Sunday, August 28, 2011

The possibilities of peas


I first made this with chick peas. I still like it with chick peas, but I recently started using blackeyed peas for a bunch of different things. They taste more interesting than most other types of beans, also, a) I don't use up a whole can of refried beans before they go bad and b) a can of most any type of beans costs about a buck, while a pound of dried peas costs about 75 cents. I can make as many or as few as I need, and I find they don't seem to need as long a cooking time as other dried beans- probably because they're very small, but probably also because I do pre-soak them. This used to bother me- it seemed like fiddly sort of thing to do. But then I realized that leaving them in a tupperware of water in the fridge over night, or the next night, and frequently the night after that until I decide that yes, today is the day I want them actually realizes a net reduction of fiddle. There are a couple things I've found that are good to do before you put them on the stove:

1. Shake them up and then rinse them well. Gets rid of more indigestible carbohydrates. Makes you more polite to your companions later.
2. Season them! Duh right? Not really. Cooking the seasonings in rather than cooking then seasoning makes a huge difference.

If I know I want to make refried beans with them, I put in salt, a bay leaf, pepper, cumin and a good shake each of onion and garlic powder. Yes, fresh is good, but this is refritos, people. You're just going to cook the bajeebus out of 'em, so it don't make a difference. Less fiddle! If I don't know what I'm going to do with them, I just add salt and a bay leaf. That's what I have in the picture here.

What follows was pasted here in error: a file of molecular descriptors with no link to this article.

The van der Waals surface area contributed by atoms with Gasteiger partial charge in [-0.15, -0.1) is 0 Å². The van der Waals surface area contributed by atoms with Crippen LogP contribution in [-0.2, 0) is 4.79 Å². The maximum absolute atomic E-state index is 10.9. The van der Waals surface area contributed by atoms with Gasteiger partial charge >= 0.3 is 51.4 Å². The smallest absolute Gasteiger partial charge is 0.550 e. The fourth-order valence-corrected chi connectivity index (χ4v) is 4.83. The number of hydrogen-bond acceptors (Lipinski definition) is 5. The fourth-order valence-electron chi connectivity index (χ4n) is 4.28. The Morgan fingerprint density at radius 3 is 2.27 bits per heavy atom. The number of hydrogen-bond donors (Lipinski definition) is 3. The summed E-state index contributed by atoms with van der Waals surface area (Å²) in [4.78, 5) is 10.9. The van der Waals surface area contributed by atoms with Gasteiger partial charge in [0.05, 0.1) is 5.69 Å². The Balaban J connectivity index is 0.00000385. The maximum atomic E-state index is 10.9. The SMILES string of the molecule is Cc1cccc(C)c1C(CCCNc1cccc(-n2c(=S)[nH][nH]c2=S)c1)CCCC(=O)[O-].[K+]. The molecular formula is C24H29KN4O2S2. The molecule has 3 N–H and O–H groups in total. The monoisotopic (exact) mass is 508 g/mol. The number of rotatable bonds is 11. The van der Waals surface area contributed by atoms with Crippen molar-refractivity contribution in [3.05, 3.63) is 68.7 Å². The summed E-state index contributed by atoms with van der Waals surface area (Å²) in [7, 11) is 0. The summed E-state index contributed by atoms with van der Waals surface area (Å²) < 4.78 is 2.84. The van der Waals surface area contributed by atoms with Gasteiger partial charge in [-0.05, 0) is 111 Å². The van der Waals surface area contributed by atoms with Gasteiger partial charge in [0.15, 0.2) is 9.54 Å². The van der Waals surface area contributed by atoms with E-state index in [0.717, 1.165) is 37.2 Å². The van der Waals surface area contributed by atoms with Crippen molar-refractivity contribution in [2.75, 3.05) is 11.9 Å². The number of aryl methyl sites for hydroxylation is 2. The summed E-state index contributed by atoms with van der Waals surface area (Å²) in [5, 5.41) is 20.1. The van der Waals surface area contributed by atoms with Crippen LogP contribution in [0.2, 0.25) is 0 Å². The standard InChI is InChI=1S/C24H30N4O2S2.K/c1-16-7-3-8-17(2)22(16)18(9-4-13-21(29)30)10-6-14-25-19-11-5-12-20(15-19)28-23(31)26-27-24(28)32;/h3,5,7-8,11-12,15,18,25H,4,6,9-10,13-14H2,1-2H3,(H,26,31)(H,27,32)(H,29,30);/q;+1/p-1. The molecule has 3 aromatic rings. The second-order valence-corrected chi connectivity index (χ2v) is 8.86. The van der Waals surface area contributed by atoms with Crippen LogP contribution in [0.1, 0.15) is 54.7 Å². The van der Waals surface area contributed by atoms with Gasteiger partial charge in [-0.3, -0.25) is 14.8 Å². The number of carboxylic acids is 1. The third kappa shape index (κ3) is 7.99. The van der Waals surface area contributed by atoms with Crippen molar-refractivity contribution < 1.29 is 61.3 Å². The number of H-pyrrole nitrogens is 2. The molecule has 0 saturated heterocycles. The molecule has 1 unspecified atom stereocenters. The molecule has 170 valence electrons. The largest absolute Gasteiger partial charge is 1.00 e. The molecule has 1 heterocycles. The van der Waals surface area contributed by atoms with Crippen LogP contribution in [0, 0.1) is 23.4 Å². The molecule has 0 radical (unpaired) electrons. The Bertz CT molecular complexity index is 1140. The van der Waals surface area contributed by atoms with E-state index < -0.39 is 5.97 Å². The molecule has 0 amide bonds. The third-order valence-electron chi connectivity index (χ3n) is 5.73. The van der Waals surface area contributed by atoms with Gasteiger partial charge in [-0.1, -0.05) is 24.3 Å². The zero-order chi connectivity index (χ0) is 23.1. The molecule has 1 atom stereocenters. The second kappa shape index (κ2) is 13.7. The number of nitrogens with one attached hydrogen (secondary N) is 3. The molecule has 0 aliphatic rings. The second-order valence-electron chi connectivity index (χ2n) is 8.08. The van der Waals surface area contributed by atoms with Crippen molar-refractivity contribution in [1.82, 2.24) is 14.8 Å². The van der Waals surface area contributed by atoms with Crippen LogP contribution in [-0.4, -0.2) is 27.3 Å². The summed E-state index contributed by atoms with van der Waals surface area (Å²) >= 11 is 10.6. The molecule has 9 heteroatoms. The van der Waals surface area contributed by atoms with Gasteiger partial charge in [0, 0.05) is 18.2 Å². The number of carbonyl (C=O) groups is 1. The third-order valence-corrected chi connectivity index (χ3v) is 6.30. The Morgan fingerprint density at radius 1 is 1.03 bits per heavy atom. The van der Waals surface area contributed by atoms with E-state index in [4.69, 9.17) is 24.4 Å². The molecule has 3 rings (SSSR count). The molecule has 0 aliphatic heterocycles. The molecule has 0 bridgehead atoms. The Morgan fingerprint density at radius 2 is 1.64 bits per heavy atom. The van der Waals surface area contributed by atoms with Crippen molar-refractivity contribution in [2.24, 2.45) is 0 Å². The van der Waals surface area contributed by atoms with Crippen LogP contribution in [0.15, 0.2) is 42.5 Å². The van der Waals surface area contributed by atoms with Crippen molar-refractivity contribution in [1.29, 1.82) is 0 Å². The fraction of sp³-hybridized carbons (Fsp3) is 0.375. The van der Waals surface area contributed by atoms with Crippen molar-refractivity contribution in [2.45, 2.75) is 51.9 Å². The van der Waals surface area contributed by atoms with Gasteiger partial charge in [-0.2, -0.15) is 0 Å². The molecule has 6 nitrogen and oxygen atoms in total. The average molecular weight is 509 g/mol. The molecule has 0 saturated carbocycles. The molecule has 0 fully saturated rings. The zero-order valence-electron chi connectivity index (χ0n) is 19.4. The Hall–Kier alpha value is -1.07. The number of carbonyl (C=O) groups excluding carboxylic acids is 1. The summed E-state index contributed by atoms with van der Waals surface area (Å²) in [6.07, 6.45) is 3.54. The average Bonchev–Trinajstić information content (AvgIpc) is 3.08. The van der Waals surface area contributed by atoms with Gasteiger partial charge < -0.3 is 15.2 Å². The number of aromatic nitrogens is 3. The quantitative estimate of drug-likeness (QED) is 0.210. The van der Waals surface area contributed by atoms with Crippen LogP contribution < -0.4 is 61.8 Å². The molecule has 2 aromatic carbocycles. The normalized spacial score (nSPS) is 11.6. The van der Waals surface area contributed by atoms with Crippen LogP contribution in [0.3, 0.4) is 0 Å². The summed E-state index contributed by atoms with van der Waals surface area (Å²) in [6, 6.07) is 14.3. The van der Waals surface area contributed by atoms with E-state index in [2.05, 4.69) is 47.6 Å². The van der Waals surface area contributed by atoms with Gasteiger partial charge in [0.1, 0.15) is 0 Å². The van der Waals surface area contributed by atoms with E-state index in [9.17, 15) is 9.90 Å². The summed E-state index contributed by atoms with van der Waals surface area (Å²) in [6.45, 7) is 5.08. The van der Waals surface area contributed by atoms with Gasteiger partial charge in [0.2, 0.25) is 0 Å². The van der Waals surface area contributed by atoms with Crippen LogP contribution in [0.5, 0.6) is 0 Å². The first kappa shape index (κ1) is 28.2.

Along with the blackeyed peas, I have a tomato, some lentils (I like the kind called 'green french lentils' because they seem to hold their shape well), some kalamata olives, a few fresh mint leaves and some cumin, ground coriander seed, and a dash each of olive oil and the olive brine. I usually like to put in a yellow bell pepper for color, and if you want more green stuff, the recipe originally called for flat leaf parsley rather than mint, but I didn't have those things today. As I said, the first version of this had chickpeas in it, which make the salad taste nuttier. Blackeyed peas have a grassier taste which is rather nice with the coriander and mint.

But what else do I do with them? In the winter of course, I cook them with bacon. They are pretty tasty as an ingredient in other salads, and sometimes I get lazy and rather than bother to smash them into refried beans, I just sprinkle them on my nachos before they go under the broiler. I have a recipe for black bean and sweet corn fritters, which I want to use with blackeyed peas. They're good with migas, too.

Incidentally, does anybody know where I can get some pigeon peas?